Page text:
The Northern beef industry is still milking the CashCow, 15 years on

Almost 15 years on, Australia’s northern beef industry is still gaining insights and recommendations from the largest single research activity, the CashCow project.

Launched in 2007 with $2 million from Meat and Livestock Australia – the largest research investment at the time – CashCow collected data from 78,000 cows managed in 142 breeding herds located in 72 northern trading facilities.

They were measured over four years for 83 different variables affecting reproductive performance, including property, environment, nutrition, management and infectious disease factors.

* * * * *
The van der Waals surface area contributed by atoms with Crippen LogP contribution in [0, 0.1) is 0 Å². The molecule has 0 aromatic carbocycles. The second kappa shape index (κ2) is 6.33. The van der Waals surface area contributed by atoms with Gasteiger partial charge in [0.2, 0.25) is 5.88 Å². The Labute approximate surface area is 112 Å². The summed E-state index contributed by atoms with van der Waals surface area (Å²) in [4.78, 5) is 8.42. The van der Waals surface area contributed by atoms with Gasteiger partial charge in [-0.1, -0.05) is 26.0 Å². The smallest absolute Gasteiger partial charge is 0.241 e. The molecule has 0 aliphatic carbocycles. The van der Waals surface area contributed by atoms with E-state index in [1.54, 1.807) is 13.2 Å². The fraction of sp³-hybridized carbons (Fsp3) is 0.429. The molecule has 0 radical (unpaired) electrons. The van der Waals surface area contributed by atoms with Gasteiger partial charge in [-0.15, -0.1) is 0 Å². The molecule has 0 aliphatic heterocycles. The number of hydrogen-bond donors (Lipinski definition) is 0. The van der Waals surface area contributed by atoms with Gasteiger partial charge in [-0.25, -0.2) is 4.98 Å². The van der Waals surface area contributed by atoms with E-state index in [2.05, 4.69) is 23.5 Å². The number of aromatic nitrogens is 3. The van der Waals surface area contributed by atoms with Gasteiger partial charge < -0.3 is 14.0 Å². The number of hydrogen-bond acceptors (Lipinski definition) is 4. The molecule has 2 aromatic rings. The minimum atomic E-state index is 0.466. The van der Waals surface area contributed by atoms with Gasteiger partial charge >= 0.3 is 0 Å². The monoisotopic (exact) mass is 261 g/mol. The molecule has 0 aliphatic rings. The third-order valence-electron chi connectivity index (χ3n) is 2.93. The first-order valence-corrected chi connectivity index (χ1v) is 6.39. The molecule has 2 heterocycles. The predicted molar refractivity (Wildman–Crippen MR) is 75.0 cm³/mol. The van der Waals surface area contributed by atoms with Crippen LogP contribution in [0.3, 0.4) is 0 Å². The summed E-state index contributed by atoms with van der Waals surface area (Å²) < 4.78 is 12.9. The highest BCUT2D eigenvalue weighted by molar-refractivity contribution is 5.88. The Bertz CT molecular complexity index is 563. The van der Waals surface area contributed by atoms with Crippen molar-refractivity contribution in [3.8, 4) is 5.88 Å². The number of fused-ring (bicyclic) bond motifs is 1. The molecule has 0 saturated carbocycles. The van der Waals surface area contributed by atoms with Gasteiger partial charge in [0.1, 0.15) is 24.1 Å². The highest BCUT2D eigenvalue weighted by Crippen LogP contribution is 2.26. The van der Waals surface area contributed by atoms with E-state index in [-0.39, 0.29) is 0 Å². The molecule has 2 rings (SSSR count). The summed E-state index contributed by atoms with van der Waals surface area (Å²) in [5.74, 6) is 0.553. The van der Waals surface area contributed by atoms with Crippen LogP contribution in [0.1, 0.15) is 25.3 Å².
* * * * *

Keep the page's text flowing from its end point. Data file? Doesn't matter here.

The mammoth initiative forever changed many of the accepted practices of herd management in the north, but the big picture of the producer champions in the early 2000s would not have been possible without their foresight and advocacy.

The final report results of the seminal project were presented during Beef 2012 in Rockhampton.

University of Queensland Professor Mike McGowan led the project and recalls an important role in driving the producers’ initiative, starting with a meeting of the North West Qld Regional Beef Research Committee, one of 11 regional committees that make up the North Australian Beef Research Council, which sets priorities. for grassfed beef industry R&D investments.

“There is no doubt in my mind that the project would not have gone ahead without NABRC’s support,” Prof McGowan said.